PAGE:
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Batchoy at 21 Restaurant

Cold Afternoon Cravings


The thought of having a bowl of steaming batchoy crossed my mind after experiencing cold afternoons brought about by heavy rains during the past week.  At times like these a certified Ilonggo’s top of mind is always batchoy, our authentic noodle dish.

Piping hot bowl of batchoy with a pair of Manapla Puto–a perfect combo to fill my hungry tummy

Batchoy originated in La Paz, a district in Iloilo City in the the province of Iloilo, island of Panay. Later on, Ilonggos around the region created their own version on how they would prepare and cook this noodle dish. The specialty crossed the waters to Negros Island because as history says, old folks from Iloilo would also travel to Negros and others  later on relocated to some parts of the province while most of them opted to stay in Bacolod.


At present, there are some local restaurants in the city that include batchoy as one of the stars in their menu. Even in carinderias and small eateries anyone can order this Ilonggo noodle fare. It’s easy to prepare and one can even make his/her own homemade version. In fact, most of the ingredients are readily available in the public market. Just make sure the pork innards are well cleaned before cooking.


In Bacolod, 21 Restaurant is known to serve delicious, satisfying batchoy. Whenever I ask people what place they can recommend for batchoy, this restaurant always tops the list.

For 110 Php, I enjoyed my batchoy with its trimmings and other ingredients that make the broth rich and flavorful.  Really good!


A bowl of special batchoy usually has the following ingredients:


  • batchoy noodles
  • thinly sliced pork liver
  • thinly sliced pork meat
  • pork intestine (chopped)
  • 1 fresh egg (optional)
  • bits and pieces of crunchy pork cracklings (chicharon)
  • loads of toasted garlic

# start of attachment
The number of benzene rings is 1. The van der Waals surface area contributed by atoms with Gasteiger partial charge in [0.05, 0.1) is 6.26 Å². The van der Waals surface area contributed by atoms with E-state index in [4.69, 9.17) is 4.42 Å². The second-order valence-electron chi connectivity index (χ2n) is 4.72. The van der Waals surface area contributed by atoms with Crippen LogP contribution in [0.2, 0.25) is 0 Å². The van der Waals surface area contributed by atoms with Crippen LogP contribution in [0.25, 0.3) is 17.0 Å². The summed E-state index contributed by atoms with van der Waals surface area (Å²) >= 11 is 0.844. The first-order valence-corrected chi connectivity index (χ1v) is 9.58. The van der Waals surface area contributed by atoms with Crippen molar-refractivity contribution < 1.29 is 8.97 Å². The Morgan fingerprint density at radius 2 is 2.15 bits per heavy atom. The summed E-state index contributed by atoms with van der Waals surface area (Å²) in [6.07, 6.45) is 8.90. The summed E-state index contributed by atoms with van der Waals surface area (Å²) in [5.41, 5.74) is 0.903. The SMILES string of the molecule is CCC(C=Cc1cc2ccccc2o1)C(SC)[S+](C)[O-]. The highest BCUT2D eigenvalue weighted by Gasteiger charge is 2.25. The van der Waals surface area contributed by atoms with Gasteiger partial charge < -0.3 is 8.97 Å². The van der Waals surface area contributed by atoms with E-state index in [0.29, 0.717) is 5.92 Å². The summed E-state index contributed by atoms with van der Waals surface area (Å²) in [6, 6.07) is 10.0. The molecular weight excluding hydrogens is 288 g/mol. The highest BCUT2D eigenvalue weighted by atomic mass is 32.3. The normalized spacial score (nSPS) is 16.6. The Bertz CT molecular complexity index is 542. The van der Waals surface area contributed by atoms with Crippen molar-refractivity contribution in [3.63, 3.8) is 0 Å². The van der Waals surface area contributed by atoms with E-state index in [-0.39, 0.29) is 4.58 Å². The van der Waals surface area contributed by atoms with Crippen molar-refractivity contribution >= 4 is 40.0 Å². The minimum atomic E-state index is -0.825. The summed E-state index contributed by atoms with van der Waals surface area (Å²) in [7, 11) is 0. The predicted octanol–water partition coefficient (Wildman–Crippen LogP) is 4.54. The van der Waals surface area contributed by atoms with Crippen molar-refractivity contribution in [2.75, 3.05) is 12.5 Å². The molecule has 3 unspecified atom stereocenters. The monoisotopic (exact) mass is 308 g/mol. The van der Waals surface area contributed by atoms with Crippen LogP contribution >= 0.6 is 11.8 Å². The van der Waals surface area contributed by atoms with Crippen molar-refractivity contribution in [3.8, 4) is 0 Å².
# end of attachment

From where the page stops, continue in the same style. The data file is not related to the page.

• sping onions (chopped)
  • batchoy broth


Others establishments add extra trimmings such as the very sinful pork brain (Oh, your cholesterol pleaaase!), and other pork innards but I prefer to have my own batchoy fix without these cholesterol-loaded stuff. As long as the broth is flavorful and the noodles are firm, a bowl of special batchoy is enough for me. And I really do get excited as I smell that strong garlicky aroma while it’s being served.

                                                                                      This is really good!

I also ordered Manapla puto (steamed rice cake) to balance the batchoy’s salty and savory taste. Manapla puto is a native delicacy made of rice flour that is mildly sweet and fluffy in texture. Buttered toast also goes well with batchoy.

21 Restaurant also serves meals from lunch, merienda (snacks) and dinner. It is famous for its Bacolodnon food offerings like chicken dinuguan, Lola Nitang’s bibingka, pancit malabon, pinitaw, chicken & pork adobo flakes, crablets with sinamak (spiced vinegar), chicken inasal lollipop, tangigue kinilaw, fried isol (chicken ass) and more.  And… 21’s moist chocolate cake is a must try!  It is not too sweet, guys! No worries.


21 is a family owned restaurant located along Lacson Street, Bacolod City’s main highway.

Open daily from 11am-11pm.


***Disclaimer: This blogger did not receive any cash, gift or food from this establishment. This is not sponsored. ***

The author graduated with a Bachelor’s Degree in Hotel and Restaurant Management. Had always been a foodie, an animal lover and a writer by heart. She spent the past two decades as an entertainment columnist and is now a member of the Negrense Blogging Society Inc, (NBSI). On her free time, she enjoys going out with friends, playing with her cat and watching her favorite TV shows- teleseryes and cooking shows.
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